Jamaica: Deforestation linked to mining, agriculture and tourism

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Jamaica, the third largest island in the Caribbean, is dominated by an extensive cordillera. The island was once almost entirely covered by forest, of which there are four main types whose distribution is determined by the rainfall pattern: dry limestone forest on southern lowlands and hills; intermediate limestone forest in the central uplands, wet and very wet limestone forest in the Cockpit Country and John Crow Mountains, and rainforest (lowlands and mountain).

At present, Jamaica’s lowlands have been mostly cleared for agriculture, and overall more than 75% of the original forest has been lost. Remaining forest is largely secondary in nature and only the mountain forest in the most remote, inaccessible and steep part of the island has survived undisturbed.

Hurricane Gilbert played havoc in Jamaica in 1988, with torrential rains and winds. Subsequent extreme flooding and numerous landslides left a toll of death, homeless people and much of the country’s infrastructure destroyed. But blame was not on nature alone. Increasing deforestation in Jamaica’s mountains and the resulting soil erosion worsened the impact of the hurricane.

The country has a sad record of local deforestation speed, much of it due to the fast growing tourism industry and agriculture expansion, mainly coffee plantations. While the tourism industry replaces beaches and forests with newly built hotels and roads, inappropriate agricultural practices on lands where forests once grew have resulted in accelerated soil erosion that cause downstream sedimentation and flooding. Like a chain reaction, this has caused the degradation of the coral reefs and beaches that surround the island.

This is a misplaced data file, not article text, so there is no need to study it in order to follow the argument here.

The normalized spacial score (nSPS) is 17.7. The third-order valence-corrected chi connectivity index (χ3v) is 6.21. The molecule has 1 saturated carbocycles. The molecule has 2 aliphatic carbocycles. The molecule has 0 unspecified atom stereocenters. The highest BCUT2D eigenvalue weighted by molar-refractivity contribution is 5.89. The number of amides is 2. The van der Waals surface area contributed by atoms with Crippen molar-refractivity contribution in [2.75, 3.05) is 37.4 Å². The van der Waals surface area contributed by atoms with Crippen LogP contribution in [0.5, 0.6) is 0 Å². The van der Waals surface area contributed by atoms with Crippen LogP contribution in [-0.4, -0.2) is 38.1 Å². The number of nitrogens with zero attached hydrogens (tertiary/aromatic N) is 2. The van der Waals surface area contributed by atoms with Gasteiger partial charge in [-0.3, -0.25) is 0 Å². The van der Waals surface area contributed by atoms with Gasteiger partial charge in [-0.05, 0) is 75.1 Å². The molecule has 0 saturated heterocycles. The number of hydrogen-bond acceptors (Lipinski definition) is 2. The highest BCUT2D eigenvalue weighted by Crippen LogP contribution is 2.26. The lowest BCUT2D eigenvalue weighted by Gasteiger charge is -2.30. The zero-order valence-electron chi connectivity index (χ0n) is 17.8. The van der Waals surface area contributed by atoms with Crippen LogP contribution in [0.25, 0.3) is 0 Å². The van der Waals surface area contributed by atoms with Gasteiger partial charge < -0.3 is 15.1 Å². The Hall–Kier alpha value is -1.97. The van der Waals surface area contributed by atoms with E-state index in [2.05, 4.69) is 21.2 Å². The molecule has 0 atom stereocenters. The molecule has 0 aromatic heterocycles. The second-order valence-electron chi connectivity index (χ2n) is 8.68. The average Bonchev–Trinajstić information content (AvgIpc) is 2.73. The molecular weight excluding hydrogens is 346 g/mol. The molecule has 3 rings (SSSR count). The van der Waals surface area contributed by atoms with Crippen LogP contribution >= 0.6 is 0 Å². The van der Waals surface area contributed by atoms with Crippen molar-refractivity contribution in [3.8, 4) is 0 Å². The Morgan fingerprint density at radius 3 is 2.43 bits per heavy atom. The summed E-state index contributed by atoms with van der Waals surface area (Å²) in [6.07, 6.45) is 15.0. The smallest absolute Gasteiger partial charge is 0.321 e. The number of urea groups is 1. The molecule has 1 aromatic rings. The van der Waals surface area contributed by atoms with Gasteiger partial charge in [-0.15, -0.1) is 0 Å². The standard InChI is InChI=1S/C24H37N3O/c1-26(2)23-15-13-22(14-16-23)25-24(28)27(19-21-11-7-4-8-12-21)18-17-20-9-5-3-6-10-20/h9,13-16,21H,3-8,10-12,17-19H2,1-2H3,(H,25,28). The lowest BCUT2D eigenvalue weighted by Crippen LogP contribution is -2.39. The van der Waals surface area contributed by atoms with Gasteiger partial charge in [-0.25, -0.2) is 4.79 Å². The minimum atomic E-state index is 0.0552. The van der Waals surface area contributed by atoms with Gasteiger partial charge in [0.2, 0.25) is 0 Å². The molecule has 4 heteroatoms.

But bauxite mining -- the island’s second largest foreign exchange earner after tourism-- is considered to be the single largest cause of deforestation in Jamaica. On the one hand, this activity destroys large areas of forest because bauxite is extracted by open cast mining, which requires the complete removal of vegetation and topsoil. But at the same time bauxite mining is an indirect cause of deforestation through the opening of access roads into forests. Once access roads are cut, loggers, coal burners and yam stick traders move in, taking the trees in and around the designated mining areas. Mining is thus responsible for extensive deforestation far beyond the mining areas themselves.

Kaiser --owned by the US-based company of the same name-- Alumina Partners (Alpart) --owned jointly by Kaiser and Norwegian Hydro-- and Alcan --owned by Alcan Canada and the Jamaican government-- are the outstanding players whose mining rights supersede all others under Jamaican law.

In recent years, deforestation has led to the deterioration of more than a third of Jamaica’s watersheds, drying up streams and rivers and rendering cities and towns suffering from lack of water. The diversity of plant and animal life is also threatened by the destruction of forests, leading to the loss of traditional ways of life, the knowledge about local plants and their medical and other uses.

Although there are currently plans and projects to sustainably manage existing forests and to restore degraded areas through tree planting activities, it is clearly necessary to address the direct and underlying causes leading to deforestation in order to create the adequate conditions to achieve that aim. And if bauxite mining is the "the single largest cause of deforestation in Jamaica", then this should be the starting point to revert the process.